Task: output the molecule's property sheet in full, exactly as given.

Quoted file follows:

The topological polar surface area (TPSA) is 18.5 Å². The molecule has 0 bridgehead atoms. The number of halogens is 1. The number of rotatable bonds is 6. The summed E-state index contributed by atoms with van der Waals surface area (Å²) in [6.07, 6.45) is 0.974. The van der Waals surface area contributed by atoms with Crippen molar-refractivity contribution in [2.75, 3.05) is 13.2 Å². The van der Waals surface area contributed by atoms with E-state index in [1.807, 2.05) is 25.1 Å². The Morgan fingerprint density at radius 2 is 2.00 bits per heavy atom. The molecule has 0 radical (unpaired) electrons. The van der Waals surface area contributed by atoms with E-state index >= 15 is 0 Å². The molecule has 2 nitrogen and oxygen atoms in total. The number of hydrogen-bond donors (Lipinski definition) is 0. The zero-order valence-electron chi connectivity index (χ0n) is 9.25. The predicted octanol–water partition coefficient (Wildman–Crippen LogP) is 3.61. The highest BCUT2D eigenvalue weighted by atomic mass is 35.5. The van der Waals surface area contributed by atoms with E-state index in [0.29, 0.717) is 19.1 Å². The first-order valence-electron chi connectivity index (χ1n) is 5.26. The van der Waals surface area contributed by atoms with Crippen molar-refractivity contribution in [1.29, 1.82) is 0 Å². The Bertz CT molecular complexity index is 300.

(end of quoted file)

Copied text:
The topological polar surface area (TPSA) is 18.5 Å². The molecule has 0 bridgehead atoms. The number of halogens is 1. The number of rotatable bonds is 6. The summed E-state index contributed by atoms with van der Waals surface area (Å²) in [6.07, 6.45) is 0.974. The van der Waals surface area contributed by atoms with Crippen molar-refractivity contribution in [2.75, 3.05) is 13.2 Å². The van der Waals surface area contributed by atoms with E-state index in [1.807, 2.05) is 25.1 Å². The Morgan fingerprint density at radius 2 is 2.00 bits per heavy atom. The molecule has 0 radical (unpaired) electrons. The van der Waals surface area contributed by atoms with E-state index >= 15 is 0 Å². The molecule has 2 nitrogen and oxygen atoms in total. The number of hydrogen-bond donors (Lipinski definition) is 0. The zero-order valence-electron chi connectivity index (χ0n) is 9.25. The predicted octanol–water partition coefficient (Wildman–Crippen LogP) is 3.61. The highest BCUT2D eigenvalue weighted by atomic mass is 35.5. The van der Waals surface area contributed by atoms with E-state index in [0.29, 0.717) is 19.1 Å². The first-order valence-electron chi connectivity index (χ1n) is 5.26. The van der Waals surface area contributed by atoms with Crippen molar-refractivity contribution in [1.29, 1.82) is 0 Å². The Bertz CT molecular complexity index is 300.